The relevance of Realism in this case, also be examined from the involvement of many actors including NATO’s member states in this conflict where they show attitudes and actions that military power is still the main force. On the other hand, Russia, based on data from Global Firepower, is the state with the second most powerful army in the world after the United States. Its military budget also increases every year. In 2022 the Russian military budget reached 86.4 billion US dollars, an increase of 31 percent from 2021 (Statista, 2023).

Currently, we are also seeing the competition between the United States and China. Even though there has not been a physical confrontation through military attacks, there are indications that the two countries are both trying to establish their military capacity. China’s military buildup is part of an effort to counter or balance against the United States and its allies. We can see that currently, China is in second place with a defense budget of USD 292 billion, or the equivalent of IDR 4,236 trillion (Ibrahim, 2023).

In other regions such as Africa, the same phenomenon also shows, namely that conflicts over the struggle for power occur everywhere as if indicating realist assumptions about the struggle for power. In recent years, cases of military coups in Africa have become more frequent. Military coups in Gabon, Nigeria, Burkina Faso, Guinea, Chad, Mali, and Sudan, strengthen data that Africa is the region with the largest number of coup cases, namely around 106 coups by 2023. Coups and conflicts in Africa of course involve military forces. Data from the Stockholm International Peace Research Institute (SIPRI) show that Africa’s military spending will total $39.4 billion by 2022 (SIPRI, 2023).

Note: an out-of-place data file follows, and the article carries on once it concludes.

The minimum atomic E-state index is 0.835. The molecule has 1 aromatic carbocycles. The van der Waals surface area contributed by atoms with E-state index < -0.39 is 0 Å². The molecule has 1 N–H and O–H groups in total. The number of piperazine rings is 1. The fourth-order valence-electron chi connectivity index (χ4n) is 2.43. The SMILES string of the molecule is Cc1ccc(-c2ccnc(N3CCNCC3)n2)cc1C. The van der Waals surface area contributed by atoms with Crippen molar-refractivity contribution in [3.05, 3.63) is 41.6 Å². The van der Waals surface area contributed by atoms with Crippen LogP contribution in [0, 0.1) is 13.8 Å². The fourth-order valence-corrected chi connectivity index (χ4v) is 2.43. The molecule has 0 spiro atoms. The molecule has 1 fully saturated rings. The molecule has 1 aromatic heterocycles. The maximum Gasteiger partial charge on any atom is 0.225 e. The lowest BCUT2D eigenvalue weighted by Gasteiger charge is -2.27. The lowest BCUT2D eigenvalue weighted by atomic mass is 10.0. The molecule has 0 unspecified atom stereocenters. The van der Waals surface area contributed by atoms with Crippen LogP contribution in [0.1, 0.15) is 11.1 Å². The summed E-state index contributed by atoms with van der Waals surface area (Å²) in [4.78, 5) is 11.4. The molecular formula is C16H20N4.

The cases above are only some of the many incidents that indicate that realism is still relevant in today’s world. There is still much evidence that indicates that after the Cold War, instead of minimizing weapons development, countries were actually increasingly carrying out arms races. Apart from ensuring national security, steps to increase weapons are part of the state’s efforts to achieve power. Because it cannot be denied that good military capacity is a considerable bargaining position for a country in its interactions with other countries, in order to achieve other national interests (hegemony, economics, politics, geopolitics, etc.).